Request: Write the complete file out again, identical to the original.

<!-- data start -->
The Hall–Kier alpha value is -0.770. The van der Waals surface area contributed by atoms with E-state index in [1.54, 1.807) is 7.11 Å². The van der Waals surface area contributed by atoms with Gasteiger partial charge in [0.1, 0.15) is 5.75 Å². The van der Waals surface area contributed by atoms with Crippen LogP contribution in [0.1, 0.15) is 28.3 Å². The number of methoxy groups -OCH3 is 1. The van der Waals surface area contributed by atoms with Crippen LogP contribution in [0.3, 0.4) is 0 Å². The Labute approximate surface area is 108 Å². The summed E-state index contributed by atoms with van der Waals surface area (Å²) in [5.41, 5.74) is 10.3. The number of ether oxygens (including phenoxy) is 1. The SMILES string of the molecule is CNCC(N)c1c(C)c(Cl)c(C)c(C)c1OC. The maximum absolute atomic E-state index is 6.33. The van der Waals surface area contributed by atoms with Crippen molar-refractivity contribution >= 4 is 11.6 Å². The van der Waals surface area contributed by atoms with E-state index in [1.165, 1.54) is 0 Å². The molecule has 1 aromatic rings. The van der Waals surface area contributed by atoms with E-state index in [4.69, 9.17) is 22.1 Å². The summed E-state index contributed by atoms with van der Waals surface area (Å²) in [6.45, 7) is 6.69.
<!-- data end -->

The Hall–Kier alpha value is -0.770. The van der Waals surface area contributed by atoms with E-state index in [1.54, 1.807) is 7.11 Å². The van der Waals surface area contributed by atoms with Gasteiger partial charge in [0.1, 0.15) is 5.75 Å². The van der Waals surface area contributed by atoms with Crippen LogP contribution in [0.1, 0.15) is 28.3 Å². The number of methoxy groups -OCH3 is 1. The van der Waals surface area contributed by atoms with Crippen LogP contribution in [0.3, 0.4) is 0 Å². The Labute approximate surface area is 108 Å². The summed E-state index contributed by atoms with van der Waals surface area (Å²) in [5.41, 5.74) is 10.3. The number of ether oxygens (including phenoxy) is 1. The SMILES string of the molecule is CNCC(N)c1c(C)c(Cl)c(C)c(C)c1OC. The maximum absolute atomic E-state index is 6.33. The van der Waals surface area contributed by atoms with Crippen molar-refractivity contribution >= 4 is 11.6 Å². The van der Waals surface area contributed by atoms with E-state index in [1.165, 1.54) is 0 Å². The molecule has 1 aromatic rings. The van der Waals surface area contributed by atoms with E-state index in [4.69, 9.17) is 22.1 Å². The summed E-state index contributed by atoms with van der Waals surface area (Å²) in [6.45, 7) is 6.69.